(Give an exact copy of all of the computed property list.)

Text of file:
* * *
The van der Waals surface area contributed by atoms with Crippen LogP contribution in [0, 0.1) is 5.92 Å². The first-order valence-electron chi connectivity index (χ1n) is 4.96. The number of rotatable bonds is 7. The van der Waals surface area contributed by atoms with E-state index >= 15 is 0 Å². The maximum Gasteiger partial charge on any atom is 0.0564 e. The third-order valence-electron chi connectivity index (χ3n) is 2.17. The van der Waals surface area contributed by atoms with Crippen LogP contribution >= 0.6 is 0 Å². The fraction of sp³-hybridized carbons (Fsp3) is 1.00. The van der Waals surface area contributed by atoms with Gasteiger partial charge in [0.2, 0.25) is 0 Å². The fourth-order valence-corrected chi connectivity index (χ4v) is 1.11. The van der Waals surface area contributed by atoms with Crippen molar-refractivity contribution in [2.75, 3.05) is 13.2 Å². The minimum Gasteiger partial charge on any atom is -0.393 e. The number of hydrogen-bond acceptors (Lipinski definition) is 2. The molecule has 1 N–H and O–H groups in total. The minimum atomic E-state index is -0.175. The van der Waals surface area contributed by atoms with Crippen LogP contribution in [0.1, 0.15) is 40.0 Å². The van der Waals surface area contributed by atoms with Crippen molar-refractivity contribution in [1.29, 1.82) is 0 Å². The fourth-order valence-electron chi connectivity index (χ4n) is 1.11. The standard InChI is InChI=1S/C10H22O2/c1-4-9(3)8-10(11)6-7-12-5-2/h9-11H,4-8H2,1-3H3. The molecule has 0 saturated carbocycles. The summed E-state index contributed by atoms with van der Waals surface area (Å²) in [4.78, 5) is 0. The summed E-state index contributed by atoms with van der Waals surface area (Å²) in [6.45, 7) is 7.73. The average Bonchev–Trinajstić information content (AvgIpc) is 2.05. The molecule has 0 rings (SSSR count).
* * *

The van der Waals surface area contributed by atoms with Crippen LogP contribution in [0, 0.1) is 5.92 Å². The first-order valence-electron chi connectivity index (χ1n) is 4.96. The number of rotatable bonds is 7. The van der Waals surface area contributed by atoms with E-state index >= 15 is 0 Å². The maximum Gasteiger partial charge on any atom is 0.0564 e. The third-order valence-electron chi connectivity index (χ3n) is 2.17. The van der Waals surface area contributed by atoms with Crippen LogP contribution >= 0.6 is 0 Å². The fraction of sp³-hybridized carbons (Fsp3) is 1.00. The van der Waals surface area contributed by atoms with Gasteiger partial charge in [0.2, 0.25) is 0 Å². The fourth-order valence-corrected chi connectivity index (χ4v) is 1.11. The van der Waals surface area contributed by atoms with Crippen molar-refractivity contribution in [2.75, 3.05) is 13.2 Å². The minimum Gasteiger partial charge on any atom is -0.393 e. The number of hydrogen-bond acceptors (Lipinski definition) is 2. The molecule has 1 N–H and O–H groups in total. The minimum atomic E-state index is -0.175. The van der Waals surface area contributed by atoms with Crippen LogP contribution in [0.1, 0.15) is 40.0 Å². The van der Waals surface area contributed by atoms with Crippen molar-refractivity contribution in [1.29, 1.82) is 0 Å². The fourth-order valence-electron chi connectivity index (χ4n) is 1.11. The standard InChI is InChI=1S/C10H22O2/c1-4-9(3)8-10(11)6-7-12-5-2/h9-11H,4-8H2,1-3H3. The molecule has 0 saturated carbocycles. The summed E-state index contributed by atoms with van der Waals surface area (Å²) in [4.78, 5) is 0. The summed E-state index contributed by atoms with van der Waals surface area (Å²) in [6.45, 7) is 7.73. The average Bonchev–Trinajstić information content (AvgIpc) is 2.05. The molecule has 0 rings (SSSR count).